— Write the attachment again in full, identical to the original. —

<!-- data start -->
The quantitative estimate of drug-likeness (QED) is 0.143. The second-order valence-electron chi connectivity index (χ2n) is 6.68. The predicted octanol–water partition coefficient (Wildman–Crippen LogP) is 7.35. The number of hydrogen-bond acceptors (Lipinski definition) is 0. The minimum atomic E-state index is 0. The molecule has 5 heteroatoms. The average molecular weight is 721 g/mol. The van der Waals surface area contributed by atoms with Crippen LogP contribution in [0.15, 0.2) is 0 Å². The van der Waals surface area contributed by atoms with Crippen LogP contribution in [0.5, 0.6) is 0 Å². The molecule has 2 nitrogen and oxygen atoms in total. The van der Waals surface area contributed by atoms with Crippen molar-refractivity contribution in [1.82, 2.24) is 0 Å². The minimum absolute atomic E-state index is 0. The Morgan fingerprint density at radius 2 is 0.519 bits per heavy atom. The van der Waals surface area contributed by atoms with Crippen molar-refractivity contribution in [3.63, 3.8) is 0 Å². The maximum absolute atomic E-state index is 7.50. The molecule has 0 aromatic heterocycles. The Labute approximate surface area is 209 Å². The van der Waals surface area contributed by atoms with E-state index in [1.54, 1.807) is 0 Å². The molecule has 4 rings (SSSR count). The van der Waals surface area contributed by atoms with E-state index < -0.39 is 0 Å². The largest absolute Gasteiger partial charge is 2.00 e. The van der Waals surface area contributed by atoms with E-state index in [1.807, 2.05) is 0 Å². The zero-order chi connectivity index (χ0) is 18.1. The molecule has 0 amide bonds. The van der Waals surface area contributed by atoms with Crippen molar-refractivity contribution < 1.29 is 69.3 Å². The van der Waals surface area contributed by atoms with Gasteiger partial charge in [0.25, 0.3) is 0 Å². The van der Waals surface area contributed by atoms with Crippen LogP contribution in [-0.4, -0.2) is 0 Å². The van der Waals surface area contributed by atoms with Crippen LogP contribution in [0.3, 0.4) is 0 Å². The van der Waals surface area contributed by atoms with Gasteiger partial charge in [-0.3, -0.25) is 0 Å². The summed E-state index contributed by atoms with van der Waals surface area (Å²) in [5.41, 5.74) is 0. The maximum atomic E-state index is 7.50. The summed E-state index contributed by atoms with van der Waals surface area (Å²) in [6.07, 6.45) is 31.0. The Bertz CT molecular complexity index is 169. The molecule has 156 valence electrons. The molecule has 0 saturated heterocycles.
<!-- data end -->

The quantitative estimate of drug-likeness (QED) is 0.143. The second-order valence-electron chi connectivity index (χ2n) is 6.68. The predicted octanol–water partition coefficient (Wildman–Crippen LogP) is 7.35. The number of hydrogen-bond acceptors (Lipinski definition) is 0. The minimum atomic E-state index is 0. The molecule has 5 heteroatoms. The average molecular weight is 721 g/mol. The van der Waals surface area contributed by atoms with Crippen LogP contribution in [0.15, 0.2) is 0 Å². The van der Waals surface area contributed by atoms with Crippen LogP contribution in [0.5, 0.6) is 0 Å². The molecule has 2 nitrogen and oxygen atoms in total. The van der Waals surface area contributed by atoms with Crippen molar-refractivity contribution in [1.82, 2.24) is 0 Å². The minimum absolute atomic E-state index is 0. The Morgan fingerprint density at radius 2 is 0.519 bits per heavy atom. The van der Waals surface area contributed by atoms with Crippen molar-refractivity contribution in [3.63, 3.8) is 0 Å². The maximum absolute atomic E-state index is 7.50. The molecule has 0 aromatic heterocycles. The Labute approximate surface area is 209 Å². The van der Waals surface area contributed by atoms with E-state index in [1.54, 1.807) is 0 Å². The molecule has 4 rings (SSSR count). The van der Waals surface area contributed by atoms with E-state index < -0.39 is 0 Å². The largest absolute Gasteiger partial charge is 2.00 e. The van der Waals surface area contributed by atoms with E-state index in [1.807, 2.05) is 0 Å². The zero-order chi connectivity index (χ0) is 18.1. The molecule has 0 amide bonds. The van der Waals surface area contributed by atoms with Crippen molar-refractivity contribution < 1.29 is 69.3 Å². The van der Waals surface area contributed by atoms with Gasteiger partial charge in [0.25, 0.3) is 0 Å². The van der Waals surface area contributed by atoms with Crippen LogP contribution in [-0.4, -0.2) is 0 Å². The van der Waals surface area contributed by atoms with Crippen LogP contribution in [0.3, 0.4) is 0 Å². The van der Waals surface area contributed by atoms with Gasteiger partial charge in [-0.3, -0.25) is 0 Å². The summed E-state index contributed by atoms with van der Waals surface area (Å²) in [5.41, 5.74) is 0. The maximum atomic E-state index is 7.50. The summed E-state index contributed by atoms with van der Waals surface area (Å²) in [6.07, 6.45) is 31.0. The Bertz CT molecular complexity index is 169. The molecule has 156 valence electrons. The molecule has 0 saturated heterocycles.